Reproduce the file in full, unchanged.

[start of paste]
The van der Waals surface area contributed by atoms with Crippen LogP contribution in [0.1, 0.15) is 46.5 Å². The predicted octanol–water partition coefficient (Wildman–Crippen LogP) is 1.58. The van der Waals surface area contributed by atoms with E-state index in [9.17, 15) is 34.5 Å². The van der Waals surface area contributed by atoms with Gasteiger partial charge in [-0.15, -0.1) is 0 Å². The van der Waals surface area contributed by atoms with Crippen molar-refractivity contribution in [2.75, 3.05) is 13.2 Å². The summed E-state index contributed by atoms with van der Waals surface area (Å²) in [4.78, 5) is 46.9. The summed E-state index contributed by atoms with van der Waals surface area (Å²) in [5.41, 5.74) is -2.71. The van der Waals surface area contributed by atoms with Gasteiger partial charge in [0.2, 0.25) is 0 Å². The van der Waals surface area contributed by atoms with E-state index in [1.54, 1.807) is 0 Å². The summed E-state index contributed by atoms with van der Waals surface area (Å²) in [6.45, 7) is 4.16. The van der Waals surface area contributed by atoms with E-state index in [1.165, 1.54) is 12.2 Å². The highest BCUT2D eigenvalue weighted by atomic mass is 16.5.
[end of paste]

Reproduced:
The van der Waals surface area contributed by atoms with Crippen LogP contribution in [0.1, 0.15) is 46.5 Å². The predicted octanol–water partition coefficient (Wildman–Crippen LogP) is 1.58. The van der Waals surface area contributed by atoms with E-state index in [9.17, 15) is 34.5 Å². The van der Waals surface area contributed by atoms with Gasteiger partial charge in [-0.15, -0.1) is 0 Å². The van der Waals surface area contributed by atoms with Crippen molar-refractivity contribution in [2.75, 3.05) is 13.2 Å². The summed E-state index contributed by atoms with van der Waals surface area (Å²) in [4.78, 5) is 46.9. The summed E-state index contributed by atoms with van der Waals surface area (Å²) in [5.41, 5.74) is -2.71. The van der Waals surface area contributed by atoms with Gasteiger partial charge in [0.2, 0.25) is 0 Å². The van der Waals surface area contributed by atoms with E-state index in [1.54, 1.807) is 0 Å². The summed E-state index contributed by atoms with van der Waals surface area (Å²) in [6.45, 7) is 4.16. The van der Waals surface area contributed by atoms with E-state index in [1.165, 1.54) is 12.2 Å². The highest BCUT2D eigenvalue weighted by atomic mass is 16.5.